Go out again in the afternoon. Hang in the coffee shop, flirt with the girls (if you're not married). Talk to people).
Don't waste your time. Look into retraining if need be. Often, the government will pay to retrain you so they don't have to support you on public assistance.
The important thing is to do something with your days AND get exercise. Exercise is the BEST cure for depression. Believe me I know. It worked for me. And adding some routine back in your life will give you a measure of control over it. This shit is easier said than done, but guess what? It works.
Good luck QP. Don't take drugs. Get ahold of yourself and DO something about your situation. If that doesn't work, see a therapist. But the best therapy in your case I think is establishing a routine and landing a job. You didn't have this problem before you lost it did you?
I don't agree with no drugs sentiments. As I mentioned earlier any given drug will work on 60-80% population, it takes a long time to kick in and is best at treating severe depression. You need to work out what works for yourself but don't write off anything that might help. Drugs have side effects, they make you kind of numb but still there's a reason some people take them and it's not big-pharma conspiracy. If you can avoid them great, if they help then why not?
That is quite unusual. SSRI will usually knock your drive way down. Hope you got over this slight misfortune.
I agree with Mike about that...getting up in the AM early, getting showered and dressed...that's important to retaining your identity. When you stop giving a shit about the little things the bigger things fall off the radar easier.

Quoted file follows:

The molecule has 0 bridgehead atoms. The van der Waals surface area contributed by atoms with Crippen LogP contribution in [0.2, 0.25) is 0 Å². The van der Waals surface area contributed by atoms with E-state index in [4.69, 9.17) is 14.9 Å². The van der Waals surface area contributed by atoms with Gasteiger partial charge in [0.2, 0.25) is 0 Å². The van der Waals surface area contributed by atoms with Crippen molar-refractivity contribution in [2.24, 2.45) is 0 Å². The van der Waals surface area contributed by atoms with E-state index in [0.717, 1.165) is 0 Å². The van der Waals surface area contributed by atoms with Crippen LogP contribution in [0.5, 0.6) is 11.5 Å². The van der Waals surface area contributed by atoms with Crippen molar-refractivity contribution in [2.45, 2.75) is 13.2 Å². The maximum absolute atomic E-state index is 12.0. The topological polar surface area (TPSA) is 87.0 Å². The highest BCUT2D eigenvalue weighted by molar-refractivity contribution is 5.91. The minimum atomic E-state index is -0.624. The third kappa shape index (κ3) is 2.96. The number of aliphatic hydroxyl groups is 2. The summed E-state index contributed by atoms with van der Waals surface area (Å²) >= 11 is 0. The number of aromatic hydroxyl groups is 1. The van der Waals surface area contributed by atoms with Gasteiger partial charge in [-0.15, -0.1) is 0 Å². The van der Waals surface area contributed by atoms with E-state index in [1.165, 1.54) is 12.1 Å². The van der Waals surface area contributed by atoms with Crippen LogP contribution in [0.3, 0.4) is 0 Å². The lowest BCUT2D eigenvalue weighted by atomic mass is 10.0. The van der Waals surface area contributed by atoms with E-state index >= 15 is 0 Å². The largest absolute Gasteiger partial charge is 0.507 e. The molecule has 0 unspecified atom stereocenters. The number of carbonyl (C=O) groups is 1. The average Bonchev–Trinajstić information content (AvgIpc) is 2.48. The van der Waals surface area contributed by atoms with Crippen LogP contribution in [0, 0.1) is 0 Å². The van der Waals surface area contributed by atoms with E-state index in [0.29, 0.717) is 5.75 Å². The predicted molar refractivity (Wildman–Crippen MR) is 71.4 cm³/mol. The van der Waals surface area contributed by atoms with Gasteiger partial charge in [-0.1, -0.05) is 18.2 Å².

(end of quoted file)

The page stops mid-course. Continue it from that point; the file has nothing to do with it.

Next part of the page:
I went on some meds a few years ago. Had a really stressful job in first level tech support for a company that was collapsing. So basically I got yelled at on the phone all day. Unfortunately I don't remember what I was taking, really low dose and no side effects that I could see. But I fought the therapist for a while about taking anything. First three therapy sessions were basically me saying "No, I don't want to take any drugs." and the therapist saying "I understand that but you're not in the right headspace to make things better."
IMHO, if you're just regular depressed with real world causes and that goes on long enough, it will trigger chemical changes in your brain that will cause the depression to persist and get worse. And when you're in that headspace, it's really fucking hard to take those steps to get better. I agree 100% about exercise, staying busy, time with kids and busting a nut on a regular basis with another person in the room. But none of that is realistic if you're laying in her staring at the ceiling style depressed.
To finish my story, I got laid off eventually, about four months after I started therapy and meds. By that point, the meds had removed the fog and I was able to actually take steps to make things better and stay positive. Health insurance was gone so I stopped the meds and therapy. But thanks to my network, I was lucky enough to get a new job before my severance ran out. Doesn't pay as much but it's waaaay less stressful and more secure. I don't take any meds any more, I'm able to control it with all the tools mentions by everybody else. But therapy is still helpful to take care of the deeper issues and to actually make things better instead of just staving off the depression. At least now I know what that deep depression feels like and when I'm not able to help myself if it ever occurs again.
What is done cannot be undone. Enter the Thunderdome.